The role of the public-sector CIO is evolving to meet the needs of a changing workplace and increasingly high-tech constituency. This was readily apparent during the Public CIO Technology Summit in July, when CIOs from across the nation convened to discuss a range of mission-critical topics. While meeting in the nation’s capital, the state and local government CIOs were asked to describe their job — broker, innovator, data unlocker, enforcer of standards, purchaser, cheerleader and symphony conductor just graze the surface of how your peers see their jobs evolving.

The wide scope of roles that these officials are filling, leads to the idea that the “I” in CIO is as much about influence as information (although information remains a core driver of the job).

For example, the CIO must influence government officials and departments to share their data to enable both open and big data initiatives. Making data sets public can influence — and increase — the level of trust between citizens and government. Additionally, this open mindset can fuel the local startup community and influence who’s helping solve government’s problems. Looking for a way to show the value of analytics and big data? One CIO recommended starting with the low-hanging fruit in order to show wins and potential, and hopefully get top government leaders to support the initiatives.

During a discussion on emergency operations, attendees said recent natural and man-made disasters showed the value of CIOs and their teams during crisis. For instance, after learning about the need to reunite pets with their owners after a destructive storm, one CIO worked with vendor partners to quickly develop tech-based tools to help the process. Not only was the tech chief influenced by what was happening in the community, but the CIO also had a big impact on residents and likely their view of how government was helping during a time of need.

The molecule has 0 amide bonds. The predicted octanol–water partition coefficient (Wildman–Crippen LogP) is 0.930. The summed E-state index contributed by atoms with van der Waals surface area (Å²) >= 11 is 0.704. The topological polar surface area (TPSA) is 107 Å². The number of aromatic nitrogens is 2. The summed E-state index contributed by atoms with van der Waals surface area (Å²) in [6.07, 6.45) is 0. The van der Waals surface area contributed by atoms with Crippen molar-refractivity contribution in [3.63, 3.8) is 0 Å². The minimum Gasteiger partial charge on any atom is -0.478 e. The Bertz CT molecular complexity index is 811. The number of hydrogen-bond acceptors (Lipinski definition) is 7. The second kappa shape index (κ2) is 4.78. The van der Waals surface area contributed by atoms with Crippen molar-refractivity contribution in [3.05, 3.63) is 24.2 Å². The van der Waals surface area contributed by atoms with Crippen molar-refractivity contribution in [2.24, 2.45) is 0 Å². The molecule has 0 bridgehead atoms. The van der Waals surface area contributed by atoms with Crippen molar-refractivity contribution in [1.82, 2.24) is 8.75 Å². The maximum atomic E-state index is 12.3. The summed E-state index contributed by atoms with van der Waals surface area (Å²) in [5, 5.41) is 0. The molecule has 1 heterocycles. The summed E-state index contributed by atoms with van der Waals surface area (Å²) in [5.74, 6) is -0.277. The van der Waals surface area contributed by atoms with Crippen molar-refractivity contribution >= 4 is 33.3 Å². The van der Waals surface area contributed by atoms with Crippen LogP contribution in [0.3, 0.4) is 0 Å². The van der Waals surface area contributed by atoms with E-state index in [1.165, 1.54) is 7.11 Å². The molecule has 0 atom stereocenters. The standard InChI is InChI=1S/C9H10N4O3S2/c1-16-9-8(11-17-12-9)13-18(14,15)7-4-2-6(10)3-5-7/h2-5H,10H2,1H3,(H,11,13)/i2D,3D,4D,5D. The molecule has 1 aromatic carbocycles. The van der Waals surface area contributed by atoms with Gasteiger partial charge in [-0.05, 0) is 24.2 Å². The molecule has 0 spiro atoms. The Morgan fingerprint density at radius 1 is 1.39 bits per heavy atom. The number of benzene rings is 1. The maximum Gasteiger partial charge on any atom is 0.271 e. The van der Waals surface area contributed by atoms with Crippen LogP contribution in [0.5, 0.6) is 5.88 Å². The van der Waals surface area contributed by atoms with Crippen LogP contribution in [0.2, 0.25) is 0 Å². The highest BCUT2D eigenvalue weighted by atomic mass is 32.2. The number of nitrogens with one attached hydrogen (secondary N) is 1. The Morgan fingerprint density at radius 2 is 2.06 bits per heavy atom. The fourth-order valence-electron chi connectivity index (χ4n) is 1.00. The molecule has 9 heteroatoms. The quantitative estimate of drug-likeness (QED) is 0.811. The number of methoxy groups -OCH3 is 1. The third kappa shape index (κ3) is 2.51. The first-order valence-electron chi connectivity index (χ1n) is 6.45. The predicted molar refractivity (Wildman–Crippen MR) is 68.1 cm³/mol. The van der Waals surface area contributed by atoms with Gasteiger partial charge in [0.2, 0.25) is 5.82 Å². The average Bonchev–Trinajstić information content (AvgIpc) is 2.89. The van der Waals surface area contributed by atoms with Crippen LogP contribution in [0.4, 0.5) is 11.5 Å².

Finally, CIOs influence their co-workers and workforce. Attendees at the summit said that modernizing legacy systems is not just a technology issue, it’s also a people issue. As legacy systems are replaced, IT staff members are being trained to work on new projects and services. During this time, public CIOs can bring positive change to employees by inspiring them to take on mission-critical roles and drive change in their organization. In this spirit, this issue’s cover story will hopefully encourage you to look back on what you have learned throughout your career and inspire others with that advice.

Colorado CIO Kristin Russell said to always serve with integrity; good things will follow if you stay true to yourself personally and professionally. What could be more influential than that?

Elaine Pittman  |  Associate Editor

Elaine Pittman is the associate editor for Government Technology, Public CIO and Emergency Management. Before coming to Government Technology, she worked for The Coloradoan daily newspaper in Fort Collins, Colo. She can be reached via email and @elainerpittman on Twitter.